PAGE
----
Verse > John Greenleaf Whittier > The Poetical Works in Four Volumes
John Greenleaf Whittier (1807–1892).  The Poetical Works in Four Volumes.  1892.
At Sundown
Between the Gates
BETWEEN the gates of birth and death
  An old and saintly pilgrim passed,
With look of one who witnesseth
  The long-sought goal at last.
“O thou whose reverent feet have found        5
  The Master’s footprints in thy way,
And walked thereon as holy ground,
  A boon of thee I pray.
“My lack would borrow thy excess,
  My feeble faith the strength of thine;        10
I need thy soul’s white saintliness
  To hide the stains of mine.
“The grace and favor else denied
  May well be granted for thy sake.”
So, tempted, doubting, sorely tried,        15
  A younger pilgrim spake.
“Thy prayer, my son, transcends my gift;
  No power is mine,” the sage replied,
“The burden of a soul to lift
  Or stain of sin to hide.        20
“Howe’er the outward life may seem,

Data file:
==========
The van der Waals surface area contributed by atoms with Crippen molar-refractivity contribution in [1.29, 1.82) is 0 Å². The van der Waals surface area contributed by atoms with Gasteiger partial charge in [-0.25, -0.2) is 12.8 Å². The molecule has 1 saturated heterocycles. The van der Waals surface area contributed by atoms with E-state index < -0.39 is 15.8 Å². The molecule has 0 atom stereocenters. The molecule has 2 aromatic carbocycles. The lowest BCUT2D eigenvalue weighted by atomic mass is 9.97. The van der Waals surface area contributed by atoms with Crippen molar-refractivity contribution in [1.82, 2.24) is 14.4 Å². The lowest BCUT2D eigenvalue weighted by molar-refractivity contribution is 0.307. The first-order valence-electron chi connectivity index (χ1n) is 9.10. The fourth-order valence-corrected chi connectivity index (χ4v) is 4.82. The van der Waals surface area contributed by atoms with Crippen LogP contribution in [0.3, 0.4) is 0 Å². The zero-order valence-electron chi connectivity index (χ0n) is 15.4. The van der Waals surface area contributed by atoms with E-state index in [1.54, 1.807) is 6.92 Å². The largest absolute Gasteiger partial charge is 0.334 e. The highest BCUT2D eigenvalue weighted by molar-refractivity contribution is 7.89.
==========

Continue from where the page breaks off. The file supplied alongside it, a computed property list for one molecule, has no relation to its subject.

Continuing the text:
For pardoning grace we all must pray;
No man his brother can redeem
  Or a soul’s ransom pay.
“Not always age is growth of good;        25
  Its years have losses with their gain;
Against some evil youth withstood
  Weak hands may strive in vain.
“With deeper voice than any speech
  Of mortal lips from man to man,        30
What earth’s unwisdom may not teach
  The Spirit only can.
“Make thou that holy guide thine own,
  And following where it leads the way,
The known shall lapse in the unknown        35
  As twilight into day.
“The best of earth shall still remain,
  And heaven’s eternal years shall prove
That life and death, and joy and pain,
  Are ministers of Love.”        40

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